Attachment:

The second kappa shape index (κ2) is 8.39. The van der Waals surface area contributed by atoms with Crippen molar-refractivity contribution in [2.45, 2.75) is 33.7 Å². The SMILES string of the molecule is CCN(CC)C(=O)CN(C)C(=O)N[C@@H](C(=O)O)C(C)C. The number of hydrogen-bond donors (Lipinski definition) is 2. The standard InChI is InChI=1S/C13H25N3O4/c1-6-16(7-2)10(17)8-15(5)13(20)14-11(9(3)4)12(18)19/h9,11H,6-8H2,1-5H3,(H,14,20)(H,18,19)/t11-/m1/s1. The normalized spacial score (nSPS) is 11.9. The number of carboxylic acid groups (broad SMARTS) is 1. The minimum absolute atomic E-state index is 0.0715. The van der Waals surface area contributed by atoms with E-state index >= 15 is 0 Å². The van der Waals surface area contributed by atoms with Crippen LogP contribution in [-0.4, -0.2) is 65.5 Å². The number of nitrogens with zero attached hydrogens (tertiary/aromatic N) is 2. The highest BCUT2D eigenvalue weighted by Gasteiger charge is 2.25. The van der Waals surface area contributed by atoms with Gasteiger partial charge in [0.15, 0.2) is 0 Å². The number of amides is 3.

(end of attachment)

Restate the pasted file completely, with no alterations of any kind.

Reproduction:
The second kappa shape index (κ2) is 8.39. The van der Waals surface area contributed by atoms with Crippen molar-refractivity contribution in [2.45, 2.75) is 33.7 Å². The SMILES string of the molecule is CCN(CC)C(=O)CN(C)C(=O)N[C@@H](C(=O)O)C(C)C. The number of hydrogen-bond donors (Lipinski definition) is 2. The standard InChI is InChI=1S/C13H25N3O4/c1-6-16(7-2)10(17)8-15(5)13(20)14-11(9(3)4)12(18)19/h9,11H,6-8H2,1-5H3,(H,14,20)(H,18,19)/t11-/m1/s1. The normalized spacial score (nSPS) is 11.9. The number of carboxylic acid groups (broad SMARTS) is 1. The minimum absolute atomic E-state index is 0.0715. The van der Waals surface area contributed by atoms with E-state index >= 15 is 0 Å². The van der Waals surface area contributed by atoms with Crippen LogP contribution in [-0.4, -0.2) is 65.5 Å². The number of nitrogens with zero attached hydrogens (tertiary/aromatic N) is 2. The highest BCUT2D eigenvalue weighted by Gasteiger charge is 2.25. The van der Waals surface area contributed by atoms with Gasteiger partial charge in [0.15, 0.2) is 0 Å². The number of amides is 3.